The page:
The acclaimed and wildly popular poet Mary Oliver died yesterday. Lindsay Whalen, whose authorized biography of Oliver is forthcoming from Penguin Press, remembers her subject, and the importance to Oliver of meeting fellow writers and poets “on the page.”
Mary Oliver wrote the poet James Wright for the first time in 1963.
She was 28 years old and unknown, and she had never met Wright. But she had taken his two collections with her when she left Ohio for the U.K. the previous year, and they saw her through a lonely, difficult period.
In London, Mary lived in a series of guest rooms and boarding houses during one of the city’s coldest winters, the same year Sylvia Plath ended her life. Her first book, No Voyage and Other Poems, had been accepted by J.M. Dent & Sons, and was published in September to little notice.
Her future was uncertain when she picked up her special-ordered copy of Wright’s most recent collection, The Branch Will Not Break, from Foyles bookstore in November. She read the poems immediately and wrote to Wright that evening: “Tonight, in a room the size of a cupboard, I am broke, I am getting a cold, intermittently I am thinking of someone who never comes anymore, and nothing really matters. I am radiant with happiness because James Wright exists.”
So much of what I know of Mary Oliver is reflected in that simple page to Wright — the willingness to be direct, the understanding of despair, and the insistence on joy. So, too, the instinct to look for a friend between the pages of a book. “I never met any of my friends, of course, in a usual way — they were strangers, and lived only in their writings,” she wrote, in an essay about her insufficient childhood and its consolations. “Whitman was the brother I did not have.”
I had been reading Mary Oliver’s books closely for years when I wrote her a letter in the spring of 2016. I was not in the habit of writing to authors I admired, but I had a reason: I believed that the time to tell her story was now, and I was the one to do so.
To my surprise, she agreed to meet, and I flew to Florida to visit her some weeks later.
As arranged, I called from the airport, but when Mary came to the phone she sounded surprised to hear from me. It would no longer be possible for us to see each other. The reason had nothing to do with me, she said, but that was difficult to believe.
I spent the next four days in Florida, hoping my luck would change. I called as often as I had the courage, and made sandwiches from peanut-butter packets left out in the hotel’s breakfast buffet. During the day, I distracted myself with driving, walking, and reading, over and over again, the same ubiquitous signage about the area’s nesting sea turtles.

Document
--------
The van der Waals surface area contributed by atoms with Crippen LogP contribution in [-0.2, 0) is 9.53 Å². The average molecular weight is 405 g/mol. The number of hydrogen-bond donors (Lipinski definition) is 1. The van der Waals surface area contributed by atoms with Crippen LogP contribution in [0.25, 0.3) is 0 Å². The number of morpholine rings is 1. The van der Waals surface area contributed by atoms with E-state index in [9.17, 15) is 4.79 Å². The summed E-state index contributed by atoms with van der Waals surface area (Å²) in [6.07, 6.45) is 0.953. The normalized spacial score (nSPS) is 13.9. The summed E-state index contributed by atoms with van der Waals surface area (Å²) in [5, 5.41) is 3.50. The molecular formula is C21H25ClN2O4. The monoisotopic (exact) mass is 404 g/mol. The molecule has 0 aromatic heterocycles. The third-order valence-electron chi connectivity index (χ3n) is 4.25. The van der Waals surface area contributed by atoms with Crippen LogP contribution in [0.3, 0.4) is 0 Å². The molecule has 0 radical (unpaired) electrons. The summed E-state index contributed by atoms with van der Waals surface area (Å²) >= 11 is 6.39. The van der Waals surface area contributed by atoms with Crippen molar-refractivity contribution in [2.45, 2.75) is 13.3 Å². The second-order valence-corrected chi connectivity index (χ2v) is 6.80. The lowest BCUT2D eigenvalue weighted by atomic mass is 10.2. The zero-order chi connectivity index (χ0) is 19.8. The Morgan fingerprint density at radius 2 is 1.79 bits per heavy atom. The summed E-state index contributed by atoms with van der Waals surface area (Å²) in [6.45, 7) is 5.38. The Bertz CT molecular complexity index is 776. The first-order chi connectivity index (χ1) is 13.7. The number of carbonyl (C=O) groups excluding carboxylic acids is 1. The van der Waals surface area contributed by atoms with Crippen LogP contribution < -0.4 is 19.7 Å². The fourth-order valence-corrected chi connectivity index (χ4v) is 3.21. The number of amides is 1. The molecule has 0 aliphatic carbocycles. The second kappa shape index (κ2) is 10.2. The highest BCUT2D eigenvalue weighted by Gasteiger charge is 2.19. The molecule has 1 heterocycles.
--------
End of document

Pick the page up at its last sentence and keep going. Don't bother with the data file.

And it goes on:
Back home in New York I prepared to move on, and I almost had, when Mary asked to see my writing. I sent her the biography proposal I had taken over a year to research and write, and I waited.
Mary knew something about waiting. It took James Wright almost two years to respond to her first letter. By then Mary had returned from London, and settled in Provincetown. Finding an American publisher for No Voyage was a struggle, but the book was released by Houghton Mifflin in 1965.
“I have loved your poems for a long time, but until I found and read your book I hadn’t realized how much they had come to mean to me,” James Wright wrote Mary that summer. “It is an extraordinarily beautiful book that you’ve written, and it haunts me in some secretly desolated place in myself where I had not hoped to see anything green come alive again.”
The week after I sent her my proposal, Mary left me a voice-mail inviting me to return to Florida in the coming weeks. “What I was interested in is your writing,” she said. “And you’re wonderful.” Our interviews began soon after, but by then I knew we had already met in the way that mattered most: on the page.
Mary’s correspondence with James Wright would continue until his death, in 1980. They would never meet in life, but Mary would dedicate her collection American Primitive to him, in memory. It won the 1984 Pulitzer Prize for Poetry.
There is a beauty, and a purity, to that kind of connection, but I wouldn’t trade it for the chance to know Mary Oliver as I have, in person and in earthly time.
On one of my last visits to Florida, in December, we sat in her bedroom talking, and I noticed that there was a page in her typewriter. By then illness had made life in the body difficult, and when I moved closer to the desk I saw that the page was hammered with letters, not all of them decipherable. In the center were the words on the page that I believe are her message to all of us: “Keep trying.”